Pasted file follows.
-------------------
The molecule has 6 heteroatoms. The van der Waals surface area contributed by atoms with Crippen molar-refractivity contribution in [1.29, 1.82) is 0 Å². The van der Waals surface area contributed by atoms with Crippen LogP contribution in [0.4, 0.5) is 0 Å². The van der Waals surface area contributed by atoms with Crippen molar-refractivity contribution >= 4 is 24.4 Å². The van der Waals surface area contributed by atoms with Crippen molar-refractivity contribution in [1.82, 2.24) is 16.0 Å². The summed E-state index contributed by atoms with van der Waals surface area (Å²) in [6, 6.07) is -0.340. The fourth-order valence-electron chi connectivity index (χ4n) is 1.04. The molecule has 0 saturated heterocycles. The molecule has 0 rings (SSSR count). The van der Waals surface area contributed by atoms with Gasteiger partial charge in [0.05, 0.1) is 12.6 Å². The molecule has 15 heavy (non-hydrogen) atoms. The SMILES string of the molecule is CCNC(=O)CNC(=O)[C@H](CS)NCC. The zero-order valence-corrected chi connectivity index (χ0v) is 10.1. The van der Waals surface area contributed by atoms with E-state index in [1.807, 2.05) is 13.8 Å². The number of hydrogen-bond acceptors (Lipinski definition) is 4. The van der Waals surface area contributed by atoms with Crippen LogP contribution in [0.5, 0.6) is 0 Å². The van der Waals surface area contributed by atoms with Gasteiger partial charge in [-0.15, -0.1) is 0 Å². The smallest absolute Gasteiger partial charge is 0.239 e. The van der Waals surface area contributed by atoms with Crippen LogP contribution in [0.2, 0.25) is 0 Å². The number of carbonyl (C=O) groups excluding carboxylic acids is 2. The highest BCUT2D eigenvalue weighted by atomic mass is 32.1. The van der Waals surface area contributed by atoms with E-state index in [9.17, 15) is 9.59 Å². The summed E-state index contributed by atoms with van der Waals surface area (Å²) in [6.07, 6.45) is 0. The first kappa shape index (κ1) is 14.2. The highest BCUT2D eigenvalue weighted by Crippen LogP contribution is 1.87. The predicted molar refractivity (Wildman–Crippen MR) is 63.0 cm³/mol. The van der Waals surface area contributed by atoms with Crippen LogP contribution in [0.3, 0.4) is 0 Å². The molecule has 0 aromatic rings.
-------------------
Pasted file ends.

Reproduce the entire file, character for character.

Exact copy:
The molecule has 6 heteroatoms. The van der Waals surface area contributed by atoms with Crippen molar-refractivity contribution in [1.29, 1.82) is 0 Å². The van der Waals surface area contributed by atoms with Crippen LogP contribution in [0.4, 0.5) is 0 Å². The van der Waals surface area contributed by atoms with Crippen molar-refractivity contribution >= 4 is 24.4 Å². The van der Waals surface area contributed by atoms with Crippen molar-refractivity contribution in [1.82, 2.24) is 16.0 Å². The summed E-state index contributed by atoms with van der Waals surface area (Å²) in [6, 6.07) is -0.340. The fourth-order valence-electron chi connectivity index (χ4n) is 1.04. The molecule has 0 saturated heterocycles. The molecule has 0 rings (SSSR count). The van der Waals surface area contributed by atoms with Gasteiger partial charge in [0.05, 0.1) is 12.6 Å². The molecule has 15 heavy (non-hydrogen) atoms. The SMILES string of the molecule is CCNC(=O)CNC(=O)[C@H](CS)NCC. The zero-order valence-corrected chi connectivity index (χ0v) is 10.1. The van der Waals surface area contributed by atoms with E-state index in [1.807, 2.05) is 13.8 Å². The number of hydrogen-bond acceptors (Lipinski definition) is 4. The van der Waals surface area contributed by atoms with Crippen LogP contribution in [0.5, 0.6) is 0 Å². The van der Waals surface area contributed by atoms with Gasteiger partial charge in [-0.15, -0.1) is 0 Å². The smallest absolute Gasteiger partial charge is 0.239 e. The van der Waals surface area contributed by atoms with Crippen LogP contribution in [0.2, 0.25) is 0 Å². The number of carbonyl (C=O) groups excluding carboxylic acids is 2. The highest BCUT2D eigenvalue weighted by atomic mass is 32.1. The van der Waals surface area contributed by atoms with E-state index in [9.17, 15) is 9.59 Å². The summed E-state index contributed by atoms with van der Waals surface area (Å²) in [6.07, 6.45) is 0. The first kappa shape index (κ1) is 14.2. The highest BCUT2D eigenvalue weighted by Crippen LogP contribution is 1.87. The predicted molar refractivity (Wildman–Crippen MR) is 63.0 cm³/mol. The van der Waals surface area contributed by atoms with Crippen LogP contribution in [0.3, 0.4) is 0 Å². The molecule has 0 aromatic rings.